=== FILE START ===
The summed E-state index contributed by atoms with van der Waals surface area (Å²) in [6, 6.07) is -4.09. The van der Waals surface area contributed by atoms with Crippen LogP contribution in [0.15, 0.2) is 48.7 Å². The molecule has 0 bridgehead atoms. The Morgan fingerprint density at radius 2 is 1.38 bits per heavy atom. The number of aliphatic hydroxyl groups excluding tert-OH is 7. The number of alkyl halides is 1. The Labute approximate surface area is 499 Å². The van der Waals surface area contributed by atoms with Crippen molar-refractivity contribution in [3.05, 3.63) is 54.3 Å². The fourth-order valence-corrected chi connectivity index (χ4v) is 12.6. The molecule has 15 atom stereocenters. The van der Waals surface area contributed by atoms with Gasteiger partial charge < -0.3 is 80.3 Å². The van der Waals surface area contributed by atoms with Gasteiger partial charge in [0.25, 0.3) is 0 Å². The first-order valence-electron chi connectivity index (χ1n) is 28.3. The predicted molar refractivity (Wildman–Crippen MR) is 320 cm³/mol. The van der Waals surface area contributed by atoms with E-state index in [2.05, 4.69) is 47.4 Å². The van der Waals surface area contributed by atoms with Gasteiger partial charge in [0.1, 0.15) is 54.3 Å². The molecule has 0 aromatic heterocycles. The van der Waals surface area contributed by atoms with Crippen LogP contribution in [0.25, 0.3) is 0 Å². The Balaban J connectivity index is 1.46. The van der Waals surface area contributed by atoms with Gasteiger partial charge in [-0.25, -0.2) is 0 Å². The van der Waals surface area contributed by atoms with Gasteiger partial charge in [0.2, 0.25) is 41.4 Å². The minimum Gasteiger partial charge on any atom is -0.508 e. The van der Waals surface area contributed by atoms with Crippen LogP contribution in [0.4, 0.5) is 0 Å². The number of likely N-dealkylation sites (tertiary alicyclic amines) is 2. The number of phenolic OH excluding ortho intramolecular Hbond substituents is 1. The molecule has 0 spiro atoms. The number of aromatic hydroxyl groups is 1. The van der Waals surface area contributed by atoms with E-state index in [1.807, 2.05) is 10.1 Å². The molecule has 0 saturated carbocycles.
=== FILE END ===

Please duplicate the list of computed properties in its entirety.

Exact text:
The summed E-state index contributed by atoms with van der Waals surface area (Å²) in [6, 6.07) is -4.09. The van der Waals surface area contributed by atoms with Crippen LogP contribution in [0.15, 0.2) is 48.7 Å². The molecule has 0 bridgehead atoms. The Morgan fingerprint density at radius 2 is 1.38 bits per heavy atom. The number of aliphatic hydroxyl groups excluding tert-OH is 7. The number of alkyl halides is 1. The Labute approximate surface area is 499 Å². The van der Waals surface area contributed by atoms with Crippen molar-refractivity contribution in [3.05, 3.63) is 54.3 Å². The fourth-order valence-corrected chi connectivity index (χ4v) is 12.6. The molecule has 15 atom stereocenters. The van der Waals surface area contributed by atoms with Gasteiger partial charge < -0.3 is 80.3 Å². The van der Waals surface area contributed by atoms with Gasteiger partial charge in [0.25, 0.3) is 0 Å². The first-order valence-electron chi connectivity index (χ1n) is 28.3. The predicted molar refractivity (Wildman–Crippen MR) is 320 cm³/mol. The van der Waals surface area contributed by atoms with E-state index in [2.05, 4.69) is 47.4 Å². The van der Waals surface area contributed by atoms with Gasteiger partial charge in [0.1, 0.15) is 54.3 Å². The molecule has 0 aromatic heterocycles. The van der Waals surface area contributed by atoms with Crippen LogP contribution in [0.25, 0.3) is 0 Å². The Balaban J connectivity index is 1.46. The van der Waals surface area contributed by atoms with Gasteiger partial charge in [-0.25, -0.2) is 0 Å². The van der Waals surface area contributed by atoms with Gasteiger partial charge in [0.2, 0.25) is 41.4 Å². The minimum Gasteiger partial charge on any atom is -0.508 e. The van der Waals surface area contributed by atoms with Crippen LogP contribution in [0.4, 0.5) is 0 Å². The number of likely N-dealkylation sites (tertiary alicyclic amines) is 2. The number of phenolic OH excluding ortho intramolecular Hbond substituents is 1. The molecule has 0 spiro atoms. The number of aromatic hydroxyl groups is 1. The van der Waals surface area contributed by atoms with E-state index in [1.807, 2.05) is 10.1 Å². The molecule has 0 saturated carbocycles.